The Importance Of Family

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Family has played an intricate role in the development of the society in which we live. The diversity in which families are formed is now becoming even more diverse with the American culture, which is changing at a rapid pace. Diverse cultures coupled with social economic challenges are key contributors to the dramatic change to the institution of family. With these challenges facing the institution of family, this closely tightknit unit which has been the cornerstone of American society has diminishing from a traditional standpoint. Non-kinship family networks like the one described in Karen V. Hansen’s “The Cranes, An Absorbent Safety Net,” goes against the norm of the common institution of family within America. Although the Crane family…show more content…
Hansen’s “The Cranes, An Absorbent Safety Net,” she details a case study conducted with Patricia Crane as she divulges about the non-kinship extended family network she is the leader of. Hanson’s case study uses a “deficit comparison model “to explain nontraditional family structures based on “relationships that are neither genetically nor legally bound.” All of the members within Patricia extended family are dependent on each other in one way or another to endure the “challenges of their daily lives.” Daunting tasks as providing daily meals, and responsibilities of caring for the children and elderly dependents of this extended family is a shared responsibility. The cranes network from a traditional standpoint, goes against the grain of a common “nuclear family” consisting of two parents and dependent children. With the ever-changing society and culture within America, the very definition of family has changed immensely. Social economic restraints coupled with individuals in the family not holding their obligations, force families such as the Cranes to “adapt social constructionism.” This allows them to cope with their everyday individual issues by solving them as a collective family unit. The Crane’s unique family situation of the non-kinship is defined by the article “Constructing family: a topology of voluntary kin” as “persons outside of blood and legal ties who are considered as family.” Although the traditional nuclear family and a non-kinship family…show more content…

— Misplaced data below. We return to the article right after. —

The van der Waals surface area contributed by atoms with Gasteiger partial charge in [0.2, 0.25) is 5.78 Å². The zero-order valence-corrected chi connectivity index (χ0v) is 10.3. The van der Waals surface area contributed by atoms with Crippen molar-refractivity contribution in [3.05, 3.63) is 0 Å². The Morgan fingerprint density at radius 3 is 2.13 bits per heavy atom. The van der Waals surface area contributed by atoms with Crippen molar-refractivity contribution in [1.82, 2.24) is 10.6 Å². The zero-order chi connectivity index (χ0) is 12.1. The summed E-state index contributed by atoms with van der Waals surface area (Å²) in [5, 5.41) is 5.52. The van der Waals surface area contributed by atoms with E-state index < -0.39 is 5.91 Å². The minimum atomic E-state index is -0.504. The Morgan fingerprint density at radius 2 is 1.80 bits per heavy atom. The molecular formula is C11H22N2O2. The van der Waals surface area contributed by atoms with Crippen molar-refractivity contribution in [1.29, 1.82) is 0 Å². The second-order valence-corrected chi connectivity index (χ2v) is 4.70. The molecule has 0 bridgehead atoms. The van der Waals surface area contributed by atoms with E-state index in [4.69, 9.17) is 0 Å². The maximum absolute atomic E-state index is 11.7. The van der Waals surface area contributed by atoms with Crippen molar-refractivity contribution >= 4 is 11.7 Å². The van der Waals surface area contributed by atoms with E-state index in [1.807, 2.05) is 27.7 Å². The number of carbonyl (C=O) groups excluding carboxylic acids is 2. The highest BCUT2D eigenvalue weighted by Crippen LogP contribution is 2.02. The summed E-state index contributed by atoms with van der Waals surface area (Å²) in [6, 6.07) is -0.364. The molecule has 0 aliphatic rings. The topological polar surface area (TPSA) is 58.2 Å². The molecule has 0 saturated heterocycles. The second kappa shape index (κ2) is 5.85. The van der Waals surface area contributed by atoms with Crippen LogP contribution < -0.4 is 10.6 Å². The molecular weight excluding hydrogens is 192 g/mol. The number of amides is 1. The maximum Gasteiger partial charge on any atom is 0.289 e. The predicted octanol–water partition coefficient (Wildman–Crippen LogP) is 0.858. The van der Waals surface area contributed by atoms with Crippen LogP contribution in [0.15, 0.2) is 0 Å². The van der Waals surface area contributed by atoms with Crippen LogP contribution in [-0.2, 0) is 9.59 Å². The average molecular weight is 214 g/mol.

These moments of instability and total breakdown of marriages and relationships become a learned behavior by the children and the cycle repeats itself in adulthood, as they engage in their personal relationships. As the institution of marriage and the family become more fragmented from generation to generation, life in America for children is not as good as we would like to believe. In the article written by Stephanie Coontz “The Way We Never Were: Introduction” is she mentions certain disturbing statistics involving the neglect towards children in America. For example Coontz notes Americas neglect to properly vaccinate children according to statistics our nations “children age two and under is worse than only two Western hemisphere nations, Bolivia and Haiti.” Considering the fact that America has more violence per capita than other established Western nations, this considerable exposure to violent acts has desensitized children leading them to become violent. Examining exposure to violence at a young age shows itself w in our life only and will you will you and you hen the children become adolescents as statistics have shown that “homicide involving American teens have seen a 12% increase in violent crimes in 1984 to 1980.” American teens also have seen an increase in teen
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